Snack Foods Related to Colorectal Cancer Risk

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Based on a latest study, the consumption of foods that have low nutritional value, usually in the form of instant, packaged snacks are associated to colorectal cancer risk.

University of Edinburgh researchers discovered a link between an increased risk of this type of cancer and the intake of snack foods and drinks high in sugar and fats including chips, cookies, cakes, sodas, and desserts.

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The research included 2,062 colorectal cancer patients and 2,776 controls between ages 16 and 79. From 1999 to 2006, the participants had appointments in a surgical unit in Scotland. The patients answered questionnaires on their lifestyle practices- what sort of food they consume and how often they eat them.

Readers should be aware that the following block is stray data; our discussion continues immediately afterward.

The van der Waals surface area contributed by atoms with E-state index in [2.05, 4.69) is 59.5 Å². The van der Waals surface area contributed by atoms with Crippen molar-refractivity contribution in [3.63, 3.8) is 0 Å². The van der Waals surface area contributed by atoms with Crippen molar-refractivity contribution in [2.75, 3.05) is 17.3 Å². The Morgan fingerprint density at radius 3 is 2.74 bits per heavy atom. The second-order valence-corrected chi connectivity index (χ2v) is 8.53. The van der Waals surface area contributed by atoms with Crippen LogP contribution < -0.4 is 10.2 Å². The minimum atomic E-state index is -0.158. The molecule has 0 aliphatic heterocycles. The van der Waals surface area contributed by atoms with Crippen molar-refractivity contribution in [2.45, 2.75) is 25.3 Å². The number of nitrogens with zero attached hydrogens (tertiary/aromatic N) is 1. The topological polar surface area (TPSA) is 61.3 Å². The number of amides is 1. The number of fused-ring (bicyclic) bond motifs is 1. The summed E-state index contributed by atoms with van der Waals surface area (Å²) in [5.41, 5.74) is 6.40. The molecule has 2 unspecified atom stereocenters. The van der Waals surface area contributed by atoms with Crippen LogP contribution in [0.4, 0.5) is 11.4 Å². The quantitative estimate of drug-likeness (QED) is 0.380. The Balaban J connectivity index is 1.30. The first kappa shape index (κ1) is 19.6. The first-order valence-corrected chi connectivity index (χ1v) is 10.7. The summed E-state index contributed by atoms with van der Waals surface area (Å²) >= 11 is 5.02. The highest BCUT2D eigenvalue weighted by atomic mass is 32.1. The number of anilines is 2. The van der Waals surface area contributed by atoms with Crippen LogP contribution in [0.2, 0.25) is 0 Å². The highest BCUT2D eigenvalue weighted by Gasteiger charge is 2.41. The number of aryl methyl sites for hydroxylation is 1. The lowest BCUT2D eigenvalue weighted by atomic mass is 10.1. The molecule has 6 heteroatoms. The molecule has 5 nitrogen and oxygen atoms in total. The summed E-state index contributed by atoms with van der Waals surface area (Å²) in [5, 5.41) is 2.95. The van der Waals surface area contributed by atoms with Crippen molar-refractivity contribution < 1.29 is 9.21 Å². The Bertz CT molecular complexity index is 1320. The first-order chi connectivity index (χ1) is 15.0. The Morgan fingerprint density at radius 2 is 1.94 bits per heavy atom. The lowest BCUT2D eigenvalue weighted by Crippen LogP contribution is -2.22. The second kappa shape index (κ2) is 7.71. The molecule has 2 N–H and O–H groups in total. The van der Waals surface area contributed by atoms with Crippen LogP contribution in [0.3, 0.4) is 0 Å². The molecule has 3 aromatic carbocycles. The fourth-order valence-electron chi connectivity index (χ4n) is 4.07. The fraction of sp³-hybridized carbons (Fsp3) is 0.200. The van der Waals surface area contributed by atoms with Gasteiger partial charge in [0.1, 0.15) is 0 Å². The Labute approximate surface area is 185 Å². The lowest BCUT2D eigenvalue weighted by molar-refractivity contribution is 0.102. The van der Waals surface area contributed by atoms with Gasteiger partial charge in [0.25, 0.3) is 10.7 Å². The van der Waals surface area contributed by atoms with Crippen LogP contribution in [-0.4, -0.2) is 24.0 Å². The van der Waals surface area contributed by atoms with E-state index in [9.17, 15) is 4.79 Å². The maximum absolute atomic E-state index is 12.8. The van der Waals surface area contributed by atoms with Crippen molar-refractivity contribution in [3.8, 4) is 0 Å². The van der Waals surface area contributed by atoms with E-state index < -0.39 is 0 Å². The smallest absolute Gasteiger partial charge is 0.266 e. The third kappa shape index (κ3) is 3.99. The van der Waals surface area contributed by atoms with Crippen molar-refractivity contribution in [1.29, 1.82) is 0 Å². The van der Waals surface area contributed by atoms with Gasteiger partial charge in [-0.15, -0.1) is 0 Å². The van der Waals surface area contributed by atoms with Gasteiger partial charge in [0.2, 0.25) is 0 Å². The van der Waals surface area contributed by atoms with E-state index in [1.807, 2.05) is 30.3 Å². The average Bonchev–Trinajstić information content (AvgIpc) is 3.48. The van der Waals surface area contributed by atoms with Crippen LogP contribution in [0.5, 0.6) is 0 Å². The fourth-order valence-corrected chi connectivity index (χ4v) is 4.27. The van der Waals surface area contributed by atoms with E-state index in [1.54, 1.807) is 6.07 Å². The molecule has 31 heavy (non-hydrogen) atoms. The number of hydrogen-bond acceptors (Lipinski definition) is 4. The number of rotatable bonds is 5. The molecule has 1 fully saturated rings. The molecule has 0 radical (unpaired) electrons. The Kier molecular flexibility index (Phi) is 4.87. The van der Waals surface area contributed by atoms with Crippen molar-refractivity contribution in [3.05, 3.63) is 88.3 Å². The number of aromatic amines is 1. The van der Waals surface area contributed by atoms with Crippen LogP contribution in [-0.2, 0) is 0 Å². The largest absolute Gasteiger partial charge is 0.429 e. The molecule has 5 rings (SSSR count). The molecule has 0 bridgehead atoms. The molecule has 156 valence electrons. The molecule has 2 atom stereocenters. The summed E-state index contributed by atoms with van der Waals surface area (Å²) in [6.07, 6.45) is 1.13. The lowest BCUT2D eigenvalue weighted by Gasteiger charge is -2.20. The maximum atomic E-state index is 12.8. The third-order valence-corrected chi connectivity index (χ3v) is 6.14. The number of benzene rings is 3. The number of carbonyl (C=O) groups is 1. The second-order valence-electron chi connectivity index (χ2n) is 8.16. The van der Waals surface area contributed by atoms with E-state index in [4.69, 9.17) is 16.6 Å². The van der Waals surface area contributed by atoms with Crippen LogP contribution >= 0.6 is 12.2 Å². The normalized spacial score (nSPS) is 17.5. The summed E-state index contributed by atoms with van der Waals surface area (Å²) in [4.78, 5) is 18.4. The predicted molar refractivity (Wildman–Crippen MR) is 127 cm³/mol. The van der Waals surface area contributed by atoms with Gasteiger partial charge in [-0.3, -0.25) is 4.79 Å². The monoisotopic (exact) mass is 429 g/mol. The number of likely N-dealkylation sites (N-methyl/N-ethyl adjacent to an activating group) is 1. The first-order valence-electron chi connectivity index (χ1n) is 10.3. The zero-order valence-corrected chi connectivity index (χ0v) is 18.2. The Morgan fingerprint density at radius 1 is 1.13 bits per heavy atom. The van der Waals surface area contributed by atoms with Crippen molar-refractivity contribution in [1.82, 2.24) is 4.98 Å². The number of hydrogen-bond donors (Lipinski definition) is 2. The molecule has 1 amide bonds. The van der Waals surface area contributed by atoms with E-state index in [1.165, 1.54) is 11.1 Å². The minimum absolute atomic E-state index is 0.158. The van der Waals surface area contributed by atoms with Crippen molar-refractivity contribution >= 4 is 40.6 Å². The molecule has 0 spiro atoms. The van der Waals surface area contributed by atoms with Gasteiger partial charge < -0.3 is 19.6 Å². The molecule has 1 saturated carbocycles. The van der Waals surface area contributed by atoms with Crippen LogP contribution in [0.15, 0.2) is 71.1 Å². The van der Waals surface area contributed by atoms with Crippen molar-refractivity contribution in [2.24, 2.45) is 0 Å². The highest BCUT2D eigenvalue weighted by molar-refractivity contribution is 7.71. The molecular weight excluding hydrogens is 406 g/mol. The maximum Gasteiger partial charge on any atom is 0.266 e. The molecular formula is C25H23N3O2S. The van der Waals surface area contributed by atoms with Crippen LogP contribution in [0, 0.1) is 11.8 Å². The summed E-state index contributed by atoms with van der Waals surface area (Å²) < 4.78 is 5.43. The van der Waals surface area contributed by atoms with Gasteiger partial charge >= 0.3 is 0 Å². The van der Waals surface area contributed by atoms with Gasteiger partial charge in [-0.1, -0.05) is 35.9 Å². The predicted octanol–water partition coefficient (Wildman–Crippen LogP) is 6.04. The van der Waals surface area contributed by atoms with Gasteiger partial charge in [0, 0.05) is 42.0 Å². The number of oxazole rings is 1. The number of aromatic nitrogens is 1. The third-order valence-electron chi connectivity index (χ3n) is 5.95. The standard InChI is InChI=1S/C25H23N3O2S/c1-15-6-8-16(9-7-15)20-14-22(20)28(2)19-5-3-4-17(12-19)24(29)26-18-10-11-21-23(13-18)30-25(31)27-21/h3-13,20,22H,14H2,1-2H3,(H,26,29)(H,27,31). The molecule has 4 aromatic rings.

Long-established risk factors for colorectal cancer like smoking and family history of cancer were identified. However, the results also show a significant link between diet and the risk. In particular, they found that snack foods high in sugar and fats can increase the chances of developing colorectal cancer.

"The finding of a positive association between the intake of 'high-energy snack foods' and CRC [colorectal cancer] is novel and remains significant after physical activity or BMI stratification," study says.

Fruit and vegetable juices are also associated with a higher risk. Researchers said they contain various properties as opposed to the fruit or vegetable of origin. These juices are rich in sugars, preservatives and other additives.

The latest research supports the earlier studies on diet and colorectal cancer risk that proved the connection between a healthy eating habit and a lower cancer risk.

Source: European Journal of Cancer Prevention, Huff Post Healthy Living